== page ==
defense Secretary Robert Gates is on a quest to reform the Pentagon, and nearly everyone is cheering him on. Firing generals, slashing major defense programs and railing against the bureaucracy have given him big approval ratings.
Don't look for us in the cheering crowd. We often wind up on opposite sides of key debates. But we share a passion for a strong national defense and a sinking feeling that Gates' quest for military "balance" isn't what it seems.
Simply cancelling programs is not reform. The defense budget for fiscal year 2010 has been presented to Congress only in pieces. And what has not been provided is justified by a defense strategy issued in a previous administration. It's been unsettling to listen to the thin explanations of program cuts during testimony and press questioning. What looks like bold reform is more akin to recklessness. Gates has shaped a defense budget strategy over the objections of the Joint Chiefs and out in front of the Obama administration. Two anomalies occurred when Gates began his effort to rebalance the Pentagon strategy a year ago. First, as Greg Jaffe of The Washington Post reported, all four service chiefs "non-concurred" with the Gates defense strategy while it was being drafted. This is astonishing. To non-concur in the formal Pentagon process is a serious step. Yet Gates signed the strategy anyway, later publishing a version of it in Foreign Affairs for good measure. Gates then stayed on as defense secretary and retained a small group of advisers to put his strategy into the April 2009 budget demarche.
Although he may not have intended it, Gates' off-cycle strategy and budget recommendations pre-empted the White House evaluation process.
As Gates himself said last year, his national defense strategy flowed from George W. Bush's national security strategy. Unless President Obama is now adopting Bush administration policies, we're left with the cart before the horse. That's a problem, because by law the Quadrennial Defense Review (QDR) is supposed to reflect the new administration's national security strategy, not retread the old one. defense policy is supposed to be subordinate to foreign policy.
It looks fishy. The chiefs were silenced, Congress wasn't given full information on the budget out-years, and the Pentagon is now rushing through what amounts to a rubber-stamped QDR. Is this the type of transparency in government we were promised?
We believe both the process and recommendations it has produced thus far could seriously undermine national defense. We question how Gates can emphasize preparing for "the wars we are most likely to fight," while accepting greater risks that undermine our extended deterrence. We cringe when we hear the dismissive tone surrounding key decisions, such as ending the modernization program for search-and-rescue missions. And we shake our heads when the Secretary adopts a threats-based approach to Navy force structure planning, choosing to focus on the "actual and prospective capabilities of known future adversaries," instead of taking a long-view of the fleet that will be required for tomorrow. This kind of hubris may threaten the military's ability to stay ahead of technologically sophisticated threats and compromise what's left of our industrial base.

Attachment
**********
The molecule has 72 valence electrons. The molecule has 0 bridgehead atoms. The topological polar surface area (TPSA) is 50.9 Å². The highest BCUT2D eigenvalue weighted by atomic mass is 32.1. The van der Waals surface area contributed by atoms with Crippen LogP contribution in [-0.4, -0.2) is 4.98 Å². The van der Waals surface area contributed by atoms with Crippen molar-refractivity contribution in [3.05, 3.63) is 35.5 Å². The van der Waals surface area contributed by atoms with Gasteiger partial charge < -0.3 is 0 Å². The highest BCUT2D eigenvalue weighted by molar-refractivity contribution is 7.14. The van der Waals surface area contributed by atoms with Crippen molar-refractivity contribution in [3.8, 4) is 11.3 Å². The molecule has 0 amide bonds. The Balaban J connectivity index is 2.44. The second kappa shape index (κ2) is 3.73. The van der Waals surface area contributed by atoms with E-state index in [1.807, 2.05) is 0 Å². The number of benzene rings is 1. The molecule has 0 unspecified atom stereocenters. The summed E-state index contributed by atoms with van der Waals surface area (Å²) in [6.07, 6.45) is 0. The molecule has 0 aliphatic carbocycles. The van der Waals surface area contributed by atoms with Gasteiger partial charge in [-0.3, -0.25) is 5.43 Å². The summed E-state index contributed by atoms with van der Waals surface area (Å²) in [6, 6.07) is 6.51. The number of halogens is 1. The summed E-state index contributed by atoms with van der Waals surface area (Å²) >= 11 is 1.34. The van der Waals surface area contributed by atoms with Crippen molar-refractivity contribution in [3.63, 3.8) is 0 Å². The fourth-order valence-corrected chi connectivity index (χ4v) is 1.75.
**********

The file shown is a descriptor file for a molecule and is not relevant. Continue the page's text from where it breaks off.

The fundamental assumption driving the Gates strategy itself wavers on whether to prepare for future threats. This has stalled decisions on future service concepts and modernization. The Gates Pentagon has shown little sustained appetite for delving into the hard issues of declining readiness and bulging manpower costs. The strategy and budget mismatch is unsustainable. Could that be what the chiefs were trying to tell the secretary of defense a year ago? America's allies are sensing the change, too. Australia is postulating a time when the Asia-Pacific region may not benefit from U.S. economic or military dominance for the first time since the end of World War II.
Japan finds itself the neighbor of a nuclear-armed rogue state and the world's fastest-rising military power. Poland and the Czech Republic are already afraid of the Russian backlash if the plan for a third missile-defense site is squashed. Is there still time to take stock? Maybe. We urge Congress to stick to the laws it wrote and insist that the QDR be conducted only after the Obama White House first releases a new national security strategy. We also recommend Congress charter a wholly independent National Defense Panel to stimulate alternate viewpoints to the Pentagon strategy. A similar panel reported out in 1998 and helped predict upcoming challenges from cyber war to terrorism.
Let's hear from President Obama and from an independent National Defense Panel before this hasty restructuring of America's military power is signed, sealed and delivered.
Mackenzie Eaglen is the Senior Policy Analyst for defense and homeland security issues in the Douglas and Sarah Allison Center for Foreign Policy Studies at The Heritage Foundation. Rebecca Grant is a senior fellow at the Lexington Institute.
Distributed by McClatchy-Tribune News Service